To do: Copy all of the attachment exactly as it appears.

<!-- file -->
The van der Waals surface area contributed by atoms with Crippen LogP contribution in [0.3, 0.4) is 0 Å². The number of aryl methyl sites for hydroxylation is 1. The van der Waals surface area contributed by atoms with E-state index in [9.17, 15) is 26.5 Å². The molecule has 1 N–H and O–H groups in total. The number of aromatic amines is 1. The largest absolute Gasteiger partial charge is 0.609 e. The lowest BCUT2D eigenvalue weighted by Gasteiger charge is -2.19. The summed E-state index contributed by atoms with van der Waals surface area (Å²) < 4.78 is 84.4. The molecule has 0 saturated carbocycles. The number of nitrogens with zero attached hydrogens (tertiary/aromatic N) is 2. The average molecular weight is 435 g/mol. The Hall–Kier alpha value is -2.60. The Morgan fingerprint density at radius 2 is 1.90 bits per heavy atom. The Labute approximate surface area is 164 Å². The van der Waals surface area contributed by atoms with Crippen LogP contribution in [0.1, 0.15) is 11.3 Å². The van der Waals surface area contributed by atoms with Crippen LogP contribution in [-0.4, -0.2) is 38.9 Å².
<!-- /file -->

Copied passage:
The van der Waals surface area contributed by atoms with Crippen LogP contribution in [0.3, 0.4) is 0 Å². The number of aryl methyl sites for hydroxylation is 1. The van der Waals surface area contributed by atoms with E-state index in [9.17, 15) is 26.5 Å². The molecule has 1 N–H and O–H groups in total. The number of aromatic amines is 1. The largest absolute Gasteiger partial charge is 0.609 e. The lowest BCUT2D eigenvalue weighted by Gasteiger charge is -2.19. The summed E-state index contributed by atoms with van der Waals surface area (Å²) < 4.78 is 84.4. The molecule has 0 saturated carbocycles. The number of nitrogens with zero attached hydrogens (tertiary/aromatic N) is 2. The average molecular weight is 435 g/mol. The Hall–Kier alpha value is -2.60. The Morgan fingerprint density at radius 2 is 1.90 bits per heavy atom. The Labute approximate surface area is 164 Å². The van der Waals surface area contributed by atoms with Crippen LogP contribution in [0.1, 0.15) is 11.3 Å². The van der Waals surface area contributed by atoms with Crippen LogP contribution in [-0.4, -0.2) is 38.9 Å².